I talk to him when I’m lonesome like;
and I’m sure he understands.
When he looks at me so attentively,
and gently licks my hands;
then he rubs his nose on my tailored clothes,
but I never say naught thereat.
For the good Lord knows I can buy more clothes,
but never a friend like that. ~W. Dayton Wedgefarth
For the first time in 13 years, I’m dog-less, and that’s a lonely feeling.
No Sheltie fur lurking in corners on the floor. No Sheltie butt covering my surge protector and accidentally shutting off my computer when the battery drains. No Sheltie face watching me eagerly, hoping for an adventure or a sneak treat. No scheduled doggie activities, whether feeding time or outside time or bedtime.
I’ve almost reached the limit of my tears. Time really is a wonderful healer, teaching me to remember the good years Dallas and I shared, rather than despair over his recent death.
And so I’ve gradually been thinking about another dog.
Not to take Dallas’s place, for that’s impossible, but to continue the love in the form of a new pup to care for.
To my surprise, the dog-world has changed a lot in 13 years!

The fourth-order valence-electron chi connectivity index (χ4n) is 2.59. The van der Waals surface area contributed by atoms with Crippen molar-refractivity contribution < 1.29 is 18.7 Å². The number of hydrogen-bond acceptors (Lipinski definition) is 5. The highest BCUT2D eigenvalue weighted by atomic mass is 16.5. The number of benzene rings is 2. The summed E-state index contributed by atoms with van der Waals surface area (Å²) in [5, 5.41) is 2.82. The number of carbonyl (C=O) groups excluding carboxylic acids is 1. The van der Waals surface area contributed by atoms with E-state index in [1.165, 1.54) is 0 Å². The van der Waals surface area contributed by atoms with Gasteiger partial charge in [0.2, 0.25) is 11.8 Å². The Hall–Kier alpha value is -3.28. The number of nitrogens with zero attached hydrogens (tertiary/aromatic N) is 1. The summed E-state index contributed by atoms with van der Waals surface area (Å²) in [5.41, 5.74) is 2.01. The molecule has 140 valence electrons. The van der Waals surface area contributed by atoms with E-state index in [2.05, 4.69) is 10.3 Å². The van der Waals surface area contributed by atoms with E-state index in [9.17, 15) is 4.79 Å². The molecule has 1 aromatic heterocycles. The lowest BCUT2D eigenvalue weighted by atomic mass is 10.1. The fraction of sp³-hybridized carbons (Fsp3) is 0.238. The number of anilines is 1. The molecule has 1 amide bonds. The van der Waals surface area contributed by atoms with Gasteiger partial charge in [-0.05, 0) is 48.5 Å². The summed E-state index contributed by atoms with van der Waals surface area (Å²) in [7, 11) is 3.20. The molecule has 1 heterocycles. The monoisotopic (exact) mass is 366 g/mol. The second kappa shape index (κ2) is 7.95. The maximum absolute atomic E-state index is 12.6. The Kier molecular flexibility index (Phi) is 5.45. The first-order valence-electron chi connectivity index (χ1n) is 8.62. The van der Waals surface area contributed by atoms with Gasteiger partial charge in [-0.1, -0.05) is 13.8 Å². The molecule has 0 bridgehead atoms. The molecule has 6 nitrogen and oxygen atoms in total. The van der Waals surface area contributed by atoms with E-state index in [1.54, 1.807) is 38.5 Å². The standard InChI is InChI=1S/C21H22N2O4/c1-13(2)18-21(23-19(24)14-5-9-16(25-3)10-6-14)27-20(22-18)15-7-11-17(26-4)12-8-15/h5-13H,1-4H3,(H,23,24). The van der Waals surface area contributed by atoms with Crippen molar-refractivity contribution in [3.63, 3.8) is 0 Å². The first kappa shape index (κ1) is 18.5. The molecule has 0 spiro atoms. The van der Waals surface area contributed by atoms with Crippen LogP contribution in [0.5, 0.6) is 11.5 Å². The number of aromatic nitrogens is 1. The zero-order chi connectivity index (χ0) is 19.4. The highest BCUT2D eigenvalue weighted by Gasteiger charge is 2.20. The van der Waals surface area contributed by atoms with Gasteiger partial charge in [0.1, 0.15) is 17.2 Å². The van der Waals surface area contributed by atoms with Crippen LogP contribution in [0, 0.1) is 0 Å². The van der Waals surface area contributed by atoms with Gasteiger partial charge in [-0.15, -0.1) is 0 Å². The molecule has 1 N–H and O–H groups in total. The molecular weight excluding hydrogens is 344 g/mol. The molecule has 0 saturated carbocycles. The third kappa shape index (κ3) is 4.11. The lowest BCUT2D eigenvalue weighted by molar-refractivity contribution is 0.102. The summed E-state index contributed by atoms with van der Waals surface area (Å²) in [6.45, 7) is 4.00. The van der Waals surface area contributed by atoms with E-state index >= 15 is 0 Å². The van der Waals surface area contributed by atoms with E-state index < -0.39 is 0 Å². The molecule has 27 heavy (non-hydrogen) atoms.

So many breeds to choose from, so much research to do on breeders.
Now, before you get all noble with me, yes, I’ve looked at rescues, but knowing yourself is key — and I can’t go that route.
Some are cute, and all deserve their own furever home, but not here.
Just reading the bios brings me to tears. And then I get angry.
To think anybody would keep a dog in a crate 24/7, use it only for breeding, and when that’s unsatisfactory, dump it roadside, makes me want to put my fist through a wall!
Sadly, in my area, there are lots of puppy mills. Backyard breeders who know nothing about what they’re doing and see puppies as a way to make a quick buck. People who indiscriminately blend two or more breeds, trying for a unique look, not taking faults or strengths of each breed into consideration.
I demand a better breeder than that. Someone willing to work with me and teach me; someone I can trust to match me with the right dog for the next 12-15 years of its life.
With good breeders, waiting is part of the drill. Puppies aren’t like oranges — you don’t just go to the store and pick one up. You get on a list, wait for a mama dog to have babies, and perhaps one of them will be right for you.
And try to enjoy the journey.